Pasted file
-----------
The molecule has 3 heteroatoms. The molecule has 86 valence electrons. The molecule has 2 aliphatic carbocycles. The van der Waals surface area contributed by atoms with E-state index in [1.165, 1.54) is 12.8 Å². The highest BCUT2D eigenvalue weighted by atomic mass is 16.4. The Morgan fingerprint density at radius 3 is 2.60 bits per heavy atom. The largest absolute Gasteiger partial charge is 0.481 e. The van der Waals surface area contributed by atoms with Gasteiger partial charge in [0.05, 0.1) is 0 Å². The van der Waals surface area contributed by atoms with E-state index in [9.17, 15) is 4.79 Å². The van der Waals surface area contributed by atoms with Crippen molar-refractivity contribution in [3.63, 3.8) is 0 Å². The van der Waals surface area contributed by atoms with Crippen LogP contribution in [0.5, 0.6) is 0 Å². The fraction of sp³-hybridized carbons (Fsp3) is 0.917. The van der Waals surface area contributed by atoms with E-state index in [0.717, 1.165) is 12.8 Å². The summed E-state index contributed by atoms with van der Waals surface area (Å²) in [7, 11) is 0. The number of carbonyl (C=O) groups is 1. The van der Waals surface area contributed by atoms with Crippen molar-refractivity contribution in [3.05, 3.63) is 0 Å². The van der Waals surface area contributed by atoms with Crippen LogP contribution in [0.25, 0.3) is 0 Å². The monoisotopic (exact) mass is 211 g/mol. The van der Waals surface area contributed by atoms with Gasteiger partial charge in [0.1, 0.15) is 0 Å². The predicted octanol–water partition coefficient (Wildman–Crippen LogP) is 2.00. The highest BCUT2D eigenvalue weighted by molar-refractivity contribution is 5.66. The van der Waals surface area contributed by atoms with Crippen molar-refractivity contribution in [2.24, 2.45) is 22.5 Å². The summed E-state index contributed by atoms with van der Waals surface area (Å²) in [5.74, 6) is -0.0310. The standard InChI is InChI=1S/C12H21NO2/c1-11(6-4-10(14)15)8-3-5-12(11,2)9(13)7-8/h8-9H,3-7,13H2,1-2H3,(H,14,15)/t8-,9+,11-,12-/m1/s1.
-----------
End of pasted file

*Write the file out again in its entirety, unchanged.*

The molecule has 3 heteroatoms. The molecule has 86 valence electrons. The molecule has 2 aliphatic carbocycles. The van der Waals surface area contributed by atoms with E-state index in [1.165, 1.54) is 12.8 Å². The highest BCUT2D eigenvalue weighted by atomic mass is 16.4. The Morgan fingerprint density at radius 3 is 2.60 bits per heavy atom. The largest absolute Gasteiger partial charge is 0.481 e. The van der Waals surface area contributed by atoms with Gasteiger partial charge in [0.05, 0.1) is 0 Å². The van der Waals surface area contributed by atoms with E-state index in [9.17, 15) is 4.79 Å². The van der Waals surface area contributed by atoms with Crippen molar-refractivity contribution in [3.63, 3.8) is 0 Å². The van der Waals surface area contributed by atoms with Crippen LogP contribution in [0.5, 0.6) is 0 Å². The fraction of sp³-hybridized carbons (Fsp3) is 0.917. The van der Waals surface area contributed by atoms with E-state index in [0.717, 1.165) is 12.8 Å². The summed E-state index contributed by atoms with van der Waals surface area (Å²) in [7, 11) is 0. The number of carbonyl (C=O) groups is 1. The van der Waals surface area contributed by atoms with Crippen molar-refractivity contribution in [3.05, 3.63) is 0 Å². The van der Waals surface area contributed by atoms with Crippen LogP contribution in [0.25, 0.3) is 0 Å². The monoisotopic (exact) mass is 211 g/mol. The van der Waals surface area contributed by atoms with Gasteiger partial charge in [0.1, 0.15) is 0 Å². The predicted octanol–water partition coefficient (Wildman–Crippen LogP) is 2.00. The highest BCUT2D eigenvalue weighted by molar-refractivity contribution is 5.66. The van der Waals surface area contributed by atoms with Crippen molar-refractivity contribution in [2.24, 2.45) is 22.5 Å². The summed E-state index contributed by atoms with van der Waals surface area (Å²) in [5.74, 6) is -0.0310. The standard InChI is InChI=1S/C12H21NO2/c1-11(6-4-10(14)15)8-3-5-12(11,2)9(13)7-8/h8-9H,3-7,13H2,1-2H3,(H,14,15)/t8-,9+,11-,12-/m1/s1.